Before we enjoyed the delicious flourless chocolate cake prepared by our daughter Tamar, I asked everyone to reflect on what freedom means to each of them.

For our son-in-law David, freedom is having access to the opportunity to pursue one’s dreams. In his specific case, it is time and energy (and access to money to live) so he can write focus on his writing.. For Tamar, it was being free from the emotional and physical pain in her body. For our older daughter Alona, it was freedom to be the best of what she can be.  Her boyfriend Jeff pointed out that as his full name Jeffrey indicates he felt free all of his life to do whatever he could and wanted to do.  Elfa reflected on how after leaving Riga, Latvia, which used to be part of the former Soviet Union, she discovered that she can think freely, without being afraid that the government can “hear” her thoughts.  Our friend Alla, who also came from the Soviet Union, talked about being free to travel anywhere in the world.  For her husband Boris, freedom was to do what he wants without dependents. My view was that we are free to choose with whom we would like to share our lives together. Which also means that we are deliberately limiting our freedom by associating with other people and even pets. When we adopted Max our lives and our freedom was depending on making sure that he has a good life and thus we have chosen the freedom of having joy in our lives together with our best friend.

P.S. Some of my readers wrote that they wish to see more images of Max.  I freely share four of them with you.  Max – the gardener, the hugger, the shredder, the employee (he comes to our office once a week).

You can see more of my photography on www.mannykagan.smugmug.com

“42 Encounters with Dog Lovers” is available on Amazon.com.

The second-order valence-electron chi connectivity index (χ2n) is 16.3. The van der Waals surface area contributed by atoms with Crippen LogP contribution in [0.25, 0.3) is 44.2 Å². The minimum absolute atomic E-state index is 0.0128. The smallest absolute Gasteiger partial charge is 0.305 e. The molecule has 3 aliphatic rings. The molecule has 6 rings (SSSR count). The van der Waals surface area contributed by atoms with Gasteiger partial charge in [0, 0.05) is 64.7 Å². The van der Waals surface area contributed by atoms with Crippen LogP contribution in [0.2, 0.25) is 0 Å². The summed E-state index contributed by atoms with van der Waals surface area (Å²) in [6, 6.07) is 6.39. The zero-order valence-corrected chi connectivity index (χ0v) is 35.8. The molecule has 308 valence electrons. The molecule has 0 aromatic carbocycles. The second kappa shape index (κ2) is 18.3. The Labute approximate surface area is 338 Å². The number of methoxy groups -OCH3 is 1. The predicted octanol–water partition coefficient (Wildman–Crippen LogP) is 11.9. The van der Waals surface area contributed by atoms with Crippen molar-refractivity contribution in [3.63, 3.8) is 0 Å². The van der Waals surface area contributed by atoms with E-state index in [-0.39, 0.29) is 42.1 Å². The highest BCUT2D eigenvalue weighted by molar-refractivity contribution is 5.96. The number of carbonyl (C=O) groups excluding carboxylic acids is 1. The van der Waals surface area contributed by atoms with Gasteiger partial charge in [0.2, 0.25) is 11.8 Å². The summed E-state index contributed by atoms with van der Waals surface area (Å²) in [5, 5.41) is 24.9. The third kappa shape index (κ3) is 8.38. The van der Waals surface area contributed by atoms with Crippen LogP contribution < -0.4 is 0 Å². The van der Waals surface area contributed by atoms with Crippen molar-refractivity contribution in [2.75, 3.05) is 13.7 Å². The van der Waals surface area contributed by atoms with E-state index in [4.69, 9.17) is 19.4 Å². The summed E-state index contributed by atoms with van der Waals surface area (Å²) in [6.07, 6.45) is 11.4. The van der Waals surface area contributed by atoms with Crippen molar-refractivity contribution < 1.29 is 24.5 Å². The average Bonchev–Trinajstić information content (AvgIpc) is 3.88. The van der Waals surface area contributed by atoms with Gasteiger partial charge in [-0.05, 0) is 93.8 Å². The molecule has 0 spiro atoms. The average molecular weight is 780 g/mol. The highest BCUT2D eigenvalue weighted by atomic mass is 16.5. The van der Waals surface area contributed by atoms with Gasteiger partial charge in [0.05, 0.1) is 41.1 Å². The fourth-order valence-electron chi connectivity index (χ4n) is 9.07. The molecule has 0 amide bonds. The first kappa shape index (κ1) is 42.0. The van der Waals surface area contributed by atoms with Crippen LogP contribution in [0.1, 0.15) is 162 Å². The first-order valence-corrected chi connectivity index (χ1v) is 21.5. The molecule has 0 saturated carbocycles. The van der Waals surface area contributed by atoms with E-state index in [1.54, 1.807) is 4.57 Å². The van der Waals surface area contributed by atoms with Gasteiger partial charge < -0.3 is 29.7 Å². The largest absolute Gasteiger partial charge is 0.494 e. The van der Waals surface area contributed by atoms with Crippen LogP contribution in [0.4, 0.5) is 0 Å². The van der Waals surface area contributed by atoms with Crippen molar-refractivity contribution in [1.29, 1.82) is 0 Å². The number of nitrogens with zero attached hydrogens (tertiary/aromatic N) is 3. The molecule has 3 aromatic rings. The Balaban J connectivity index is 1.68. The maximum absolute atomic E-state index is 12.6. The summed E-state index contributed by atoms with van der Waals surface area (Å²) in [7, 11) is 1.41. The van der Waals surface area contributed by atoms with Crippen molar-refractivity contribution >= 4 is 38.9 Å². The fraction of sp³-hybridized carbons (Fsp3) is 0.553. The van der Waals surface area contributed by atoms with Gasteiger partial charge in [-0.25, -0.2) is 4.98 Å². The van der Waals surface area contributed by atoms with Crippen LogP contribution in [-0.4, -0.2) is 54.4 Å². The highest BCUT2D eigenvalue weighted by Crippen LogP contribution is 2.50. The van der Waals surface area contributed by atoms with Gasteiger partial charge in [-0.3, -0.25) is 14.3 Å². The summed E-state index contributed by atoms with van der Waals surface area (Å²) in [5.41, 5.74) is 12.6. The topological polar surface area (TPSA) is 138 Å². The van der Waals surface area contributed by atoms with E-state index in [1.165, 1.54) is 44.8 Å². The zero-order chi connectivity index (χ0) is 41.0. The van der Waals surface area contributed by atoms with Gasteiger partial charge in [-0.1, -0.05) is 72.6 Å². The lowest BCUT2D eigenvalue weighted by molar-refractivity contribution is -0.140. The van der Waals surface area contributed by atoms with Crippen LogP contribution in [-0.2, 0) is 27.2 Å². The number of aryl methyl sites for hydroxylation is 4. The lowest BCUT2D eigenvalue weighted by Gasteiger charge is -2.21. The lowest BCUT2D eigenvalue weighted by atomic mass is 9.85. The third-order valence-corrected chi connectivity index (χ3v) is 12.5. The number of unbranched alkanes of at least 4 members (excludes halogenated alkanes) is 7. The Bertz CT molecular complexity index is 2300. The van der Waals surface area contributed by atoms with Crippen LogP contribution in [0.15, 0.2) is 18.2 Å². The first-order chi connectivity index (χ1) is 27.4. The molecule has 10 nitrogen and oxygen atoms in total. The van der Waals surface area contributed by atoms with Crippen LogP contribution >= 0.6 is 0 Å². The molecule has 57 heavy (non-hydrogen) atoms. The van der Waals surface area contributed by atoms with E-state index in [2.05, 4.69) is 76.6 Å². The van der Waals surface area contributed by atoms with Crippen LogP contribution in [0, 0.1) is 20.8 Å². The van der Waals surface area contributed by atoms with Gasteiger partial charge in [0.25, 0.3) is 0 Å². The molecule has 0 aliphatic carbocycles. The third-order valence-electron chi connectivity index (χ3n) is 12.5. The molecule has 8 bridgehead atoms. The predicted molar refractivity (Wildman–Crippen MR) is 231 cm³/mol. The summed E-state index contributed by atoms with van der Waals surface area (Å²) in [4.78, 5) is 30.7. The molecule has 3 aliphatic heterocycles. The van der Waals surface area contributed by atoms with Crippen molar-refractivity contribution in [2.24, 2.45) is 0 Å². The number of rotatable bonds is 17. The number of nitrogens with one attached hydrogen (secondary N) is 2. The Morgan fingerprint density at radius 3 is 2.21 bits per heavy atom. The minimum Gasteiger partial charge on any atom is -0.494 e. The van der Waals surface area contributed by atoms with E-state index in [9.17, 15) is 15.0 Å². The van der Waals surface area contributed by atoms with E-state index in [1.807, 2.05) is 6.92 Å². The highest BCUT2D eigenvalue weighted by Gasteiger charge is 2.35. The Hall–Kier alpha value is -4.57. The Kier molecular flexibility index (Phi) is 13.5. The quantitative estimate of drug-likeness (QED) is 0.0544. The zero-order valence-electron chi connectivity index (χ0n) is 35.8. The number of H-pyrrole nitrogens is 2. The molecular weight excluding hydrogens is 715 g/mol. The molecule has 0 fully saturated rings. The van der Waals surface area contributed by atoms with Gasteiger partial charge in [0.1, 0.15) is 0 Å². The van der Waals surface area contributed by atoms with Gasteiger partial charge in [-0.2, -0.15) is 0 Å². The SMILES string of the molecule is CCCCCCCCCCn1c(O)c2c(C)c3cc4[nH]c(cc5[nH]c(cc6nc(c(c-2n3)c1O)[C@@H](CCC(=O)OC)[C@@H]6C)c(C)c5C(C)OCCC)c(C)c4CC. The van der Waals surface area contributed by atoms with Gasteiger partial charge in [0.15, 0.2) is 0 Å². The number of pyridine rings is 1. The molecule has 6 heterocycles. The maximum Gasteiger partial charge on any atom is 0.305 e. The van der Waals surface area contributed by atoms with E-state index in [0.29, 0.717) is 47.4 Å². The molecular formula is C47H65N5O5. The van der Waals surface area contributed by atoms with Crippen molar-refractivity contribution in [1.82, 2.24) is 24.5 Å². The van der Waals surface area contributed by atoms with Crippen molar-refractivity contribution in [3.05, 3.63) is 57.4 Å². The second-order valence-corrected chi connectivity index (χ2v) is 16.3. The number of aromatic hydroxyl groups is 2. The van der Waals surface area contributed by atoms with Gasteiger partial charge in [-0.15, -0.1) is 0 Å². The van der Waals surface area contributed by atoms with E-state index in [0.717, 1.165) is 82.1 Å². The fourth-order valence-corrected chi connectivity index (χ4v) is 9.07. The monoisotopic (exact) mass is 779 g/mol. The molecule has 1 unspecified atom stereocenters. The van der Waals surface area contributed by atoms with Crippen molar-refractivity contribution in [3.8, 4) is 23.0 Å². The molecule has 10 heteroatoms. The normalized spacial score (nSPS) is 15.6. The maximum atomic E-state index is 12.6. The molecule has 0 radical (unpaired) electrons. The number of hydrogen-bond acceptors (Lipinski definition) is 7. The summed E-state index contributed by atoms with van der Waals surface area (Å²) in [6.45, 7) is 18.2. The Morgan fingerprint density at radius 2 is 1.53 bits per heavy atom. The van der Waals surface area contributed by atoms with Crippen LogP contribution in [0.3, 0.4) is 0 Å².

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Why Flowers Bloom

  

Why Flowers Bloom

Every morning when we go for a walk with Max in our neighborhood, we encounter all of the changes in nature, which, unlike the East Coast’s climate, is not so noticeable. But spring is different, because of the colors of all of the blooming flowers. Photographing them and then processing the images on my computer, gave me the opportunity to see flowers up close in their various shapes and colors. We see flowers all the time, and perhaps some of us take them for granted. Turns out that scientists have difficulty answering the question: How do flowersbloom? All the same, the question I actually have is — “Why do flowers bloom and why are they so colorful?” Years ago when our family traveled to the New-York state area in the Fall and saw the changing colors of the leaves, I asked myself why there is so much beauty in nature? Are humans the only ones who could see and appreciate it? Do wild animals benefit from this colorful gamut?

The idea which I shared with my family was that it was part of God’s plan to give people something to enjoy and to look forward to returning every year, and that we do not have to do anything to have this experience, other than just to notice and to appreciate.  My family did not buy the idea that God interferes in our appreciation of nature; thus, my question remained unanswered. The same question continues regarding flowers – why are they so attractive? Only for the bees and other insects to see where they collect pollen?  Regardless of the answer to that question, flowers keep blooming, and not only in our neighborhood. When we travelled to Israel last fall, a friend suggested coming back in early spring and travelling to the Sinai to experience the blooming desert. We do not have to travel so far. We have our own desert – Death Valley. Though it is located in over 500 miles from San Francisco, and it can take 8 hours to get there. Fortunately there is another alternative – the blooming trees, and you can find them in many places (like in our backyard). But the place to really see those beautiful trees is in Golden Gate Park. There are quite a few of them around Stow Lake where we go for a walk with Max on the weekends. One morning while I was driving Max to his doggy sitter through the park, I encountered a woman photographing a blooming tree. And as it often happens, seeing her, the answer came to me. Most of the trees looked alike, however her red coat actually made the image.